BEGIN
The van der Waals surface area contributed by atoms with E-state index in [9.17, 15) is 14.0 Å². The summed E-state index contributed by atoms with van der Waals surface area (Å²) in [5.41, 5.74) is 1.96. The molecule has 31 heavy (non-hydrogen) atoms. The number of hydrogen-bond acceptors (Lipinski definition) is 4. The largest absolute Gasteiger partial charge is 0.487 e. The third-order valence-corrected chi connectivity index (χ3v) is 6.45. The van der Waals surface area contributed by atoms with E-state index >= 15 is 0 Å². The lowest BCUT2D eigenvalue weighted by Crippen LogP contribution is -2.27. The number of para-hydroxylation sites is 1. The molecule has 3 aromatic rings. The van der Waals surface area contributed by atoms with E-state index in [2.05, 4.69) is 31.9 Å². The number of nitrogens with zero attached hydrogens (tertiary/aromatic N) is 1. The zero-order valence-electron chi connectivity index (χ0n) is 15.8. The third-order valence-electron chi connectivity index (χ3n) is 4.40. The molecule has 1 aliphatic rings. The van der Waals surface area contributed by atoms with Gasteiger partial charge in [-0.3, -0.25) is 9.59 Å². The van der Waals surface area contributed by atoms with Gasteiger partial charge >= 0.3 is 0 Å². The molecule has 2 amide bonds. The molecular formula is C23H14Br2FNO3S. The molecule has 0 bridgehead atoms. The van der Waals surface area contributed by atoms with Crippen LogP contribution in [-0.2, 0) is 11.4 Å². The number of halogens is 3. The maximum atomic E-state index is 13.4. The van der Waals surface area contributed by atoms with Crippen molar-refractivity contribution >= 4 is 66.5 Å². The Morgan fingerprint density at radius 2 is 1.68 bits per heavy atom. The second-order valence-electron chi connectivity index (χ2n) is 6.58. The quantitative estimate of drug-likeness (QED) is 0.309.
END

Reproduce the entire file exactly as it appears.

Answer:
The van der Waals surface area contributed by atoms with E-state index in [9.17, 15) is 14.0 Å². The summed E-state index contributed by atoms with van der Waals surface area (Å²) in [5.41, 5.74) is 1.96. The molecule has 31 heavy (non-hydrogen) atoms. The number of hydrogen-bond acceptors (Lipinski definition) is 4. The largest absolute Gasteiger partial charge is 0.487 e. The third-order valence-corrected chi connectivity index (χ3v) is 6.45. The van der Waals surface area contributed by atoms with E-state index >= 15 is 0 Å². The lowest BCUT2D eigenvalue weighted by Crippen LogP contribution is -2.27. The number of para-hydroxylation sites is 1. The molecule has 3 aromatic rings. The van der Waals surface area contributed by atoms with E-state index in [2.05, 4.69) is 31.9 Å². The number of nitrogens with zero attached hydrogens (tertiary/aromatic N) is 1. The zero-order valence-electron chi connectivity index (χ0n) is 15.8. The third-order valence-electron chi connectivity index (χ3n) is 4.40. The molecule has 1 aliphatic rings. The van der Waals surface area contributed by atoms with Gasteiger partial charge in [-0.3, -0.25) is 9.59 Å². The van der Waals surface area contributed by atoms with Gasteiger partial charge >= 0.3 is 0 Å². The molecule has 2 amide bonds. The molecular formula is C23H14Br2FNO3S. The molecule has 0 bridgehead atoms. The van der Waals surface area contributed by atoms with Crippen LogP contribution in [-0.2, 0) is 11.4 Å². The number of halogens is 3. The maximum atomic E-state index is 13.4. The van der Waals surface area contributed by atoms with Crippen molar-refractivity contribution >= 4 is 66.5 Å². The Morgan fingerprint density at radius 2 is 1.68 bits per heavy atom. The second-order valence-electron chi connectivity index (χ2n) is 6.58. The quantitative estimate of drug-likeness (QED) is 0.309.